In A Perfect World- Vanessa Blaylock
Vanessa Blaylock is a new generation artist whose art is not bound by paper or any physical presence at all. This young artist is multi talented having tried out her hand in choreography as well as activist online art. Blaylock’s art mostly revolves around identity and self. Instead of tethering a person to their birth name and details, she sees people to be who they choose to be. Avatars in online games and realms are the most flexible about capturing what a person aspires to be and are Blaylock’s area of expertise.
The beauty of Vanessa’s art is that it exists solely in virtual reality in the set on one Role playing game or another. She choreographs performances in majestic online realms where other avatars are invited to be themselves and display themselves as works of art in the way they are created and operate.
Virtual Rebellion is one of the activities Vanessa Blaylock put together for her fans and followers. Users from around the world, who supported the cause but couldn’t physically make to the Rebellion Walk from Canterbury to Concord, were able to participate. They logged on their Virtual Reality Avatars and walked on virtual treadmills on the same time and pace as the protesters who were physically present.
Vanessa Blaylock also held a candle light vigil from the Red Star Bar to St. Basil’s Cathedral in Moscow when Nadezhda went on a hunger strike. This of course, took place in the virtual realm once more. The hunger strike originated in retaliation to violation of human rights at a penal establishment in Moscow, Russia. I think it is very important to see that although the vigil had little to no impact on the Russian Government, it allowed a bunch of concerned people to demonstrate despite the strict laws and legislation of Russia. Nadezhda ended her strike the next morning when the authorities agreed that the conditions were in fact violation of human rights and promised improvement.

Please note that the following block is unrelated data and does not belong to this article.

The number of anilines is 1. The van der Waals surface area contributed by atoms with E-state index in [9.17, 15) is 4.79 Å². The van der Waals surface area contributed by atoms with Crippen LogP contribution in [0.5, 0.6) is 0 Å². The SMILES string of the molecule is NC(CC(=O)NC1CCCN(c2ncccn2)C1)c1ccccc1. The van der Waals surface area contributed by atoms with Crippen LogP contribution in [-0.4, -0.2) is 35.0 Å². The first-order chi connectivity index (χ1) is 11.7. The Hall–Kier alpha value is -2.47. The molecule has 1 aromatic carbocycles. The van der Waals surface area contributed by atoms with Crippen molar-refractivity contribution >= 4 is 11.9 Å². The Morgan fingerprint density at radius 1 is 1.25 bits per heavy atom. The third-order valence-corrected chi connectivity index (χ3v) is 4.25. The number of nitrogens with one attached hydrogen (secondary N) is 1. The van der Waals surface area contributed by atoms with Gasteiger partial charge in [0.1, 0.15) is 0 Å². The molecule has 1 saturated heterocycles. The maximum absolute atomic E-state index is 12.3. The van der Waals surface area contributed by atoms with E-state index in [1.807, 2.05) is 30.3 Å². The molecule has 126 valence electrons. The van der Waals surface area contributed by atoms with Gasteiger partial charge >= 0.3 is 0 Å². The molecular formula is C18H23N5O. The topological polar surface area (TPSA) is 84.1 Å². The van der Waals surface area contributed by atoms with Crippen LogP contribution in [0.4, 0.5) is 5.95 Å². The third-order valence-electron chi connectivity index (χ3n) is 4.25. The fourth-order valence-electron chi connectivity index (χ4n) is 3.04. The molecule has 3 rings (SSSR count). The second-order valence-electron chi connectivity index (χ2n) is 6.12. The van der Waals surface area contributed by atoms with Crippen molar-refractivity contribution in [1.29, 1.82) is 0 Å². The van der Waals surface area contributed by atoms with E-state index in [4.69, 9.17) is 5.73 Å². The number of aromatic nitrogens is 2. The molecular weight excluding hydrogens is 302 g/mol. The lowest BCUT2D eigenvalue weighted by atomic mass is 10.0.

For Vanessa Blaylock and her followers, virtual reality is liberating and empowering. Where in the real life people are restricted by distance, means and social restrains, no such thing exists in virtual reality. The vigil and protest they participated in goes to show that being able to cross continents without messing up your schedule goes a long way in letting people be who they are.
I have very mixed feelings about Vanessa Blaylock’s work. I do find Avatars empowering in the way that allow people to exist out of their physical boundaries and let them access their true self. A homosexual or a drag queen who’s ashamed of their identity due to social stigmas have the opportunity to live online as they want and escape the labels they’ve been slapped with. However, i think this art form is extremely detached from reality. It leads people to believe they are successful, making a difference, when they infact have avoided real life challenges and are not struggling at all. I do believe that this is a very creative initiative and with the speed at which online realms are growing, online protest and events will grow to be a strong influence.